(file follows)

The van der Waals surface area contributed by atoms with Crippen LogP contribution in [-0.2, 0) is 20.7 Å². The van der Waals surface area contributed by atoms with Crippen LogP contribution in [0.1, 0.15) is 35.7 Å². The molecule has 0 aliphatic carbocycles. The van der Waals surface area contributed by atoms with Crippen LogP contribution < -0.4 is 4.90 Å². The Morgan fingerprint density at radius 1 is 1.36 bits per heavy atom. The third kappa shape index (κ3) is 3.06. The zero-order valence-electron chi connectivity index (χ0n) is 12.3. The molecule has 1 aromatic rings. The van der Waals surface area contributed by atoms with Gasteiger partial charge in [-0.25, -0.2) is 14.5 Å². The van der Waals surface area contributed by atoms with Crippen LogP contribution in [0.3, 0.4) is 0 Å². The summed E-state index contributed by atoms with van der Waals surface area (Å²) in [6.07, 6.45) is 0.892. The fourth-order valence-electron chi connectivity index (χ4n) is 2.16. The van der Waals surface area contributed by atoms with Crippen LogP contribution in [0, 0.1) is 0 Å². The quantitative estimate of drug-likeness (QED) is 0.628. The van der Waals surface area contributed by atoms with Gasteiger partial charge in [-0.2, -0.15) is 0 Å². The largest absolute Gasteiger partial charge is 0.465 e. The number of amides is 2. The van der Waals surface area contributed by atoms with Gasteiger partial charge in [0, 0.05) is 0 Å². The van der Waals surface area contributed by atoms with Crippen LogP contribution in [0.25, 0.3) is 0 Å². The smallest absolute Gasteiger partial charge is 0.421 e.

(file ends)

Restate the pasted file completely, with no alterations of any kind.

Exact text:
The van der Waals surface area contributed by atoms with Crippen LogP contribution in [-0.2, 0) is 20.7 Å². The van der Waals surface area contributed by atoms with Crippen LogP contribution in [0.1, 0.15) is 35.7 Å². The molecule has 0 aliphatic carbocycles. The van der Waals surface area contributed by atoms with Crippen LogP contribution < -0.4 is 4.90 Å². The Morgan fingerprint density at radius 1 is 1.36 bits per heavy atom. The third kappa shape index (κ3) is 3.06. The zero-order valence-electron chi connectivity index (χ0n) is 12.3. The molecule has 1 aromatic rings. The van der Waals surface area contributed by atoms with Gasteiger partial charge in [-0.25, -0.2) is 14.5 Å². The van der Waals surface area contributed by atoms with Crippen LogP contribution in [0.3, 0.4) is 0 Å². The summed E-state index contributed by atoms with van der Waals surface area (Å²) in [6.07, 6.45) is 0.892. The fourth-order valence-electron chi connectivity index (χ4n) is 2.16. The van der Waals surface area contributed by atoms with Crippen LogP contribution in [0, 0.1) is 0 Å². The quantitative estimate of drug-likeness (QED) is 0.628. The van der Waals surface area contributed by atoms with Gasteiger partial charge in [-0.2, -0.15) is 0 Å². The largest absolute Gasteiger partial charge is 0.465 e. The number of amides is 2. The van der Waals surface area contributed by atoms with Gasteiger partial charge in [0, 0.05) is 0 Å². The van der Waals surface area contributed by atoms with Crippen LogP contribution in [0.25, 0.3) is 0 Å². The smallest absolute Gasteiger partial charge is 0.421 e.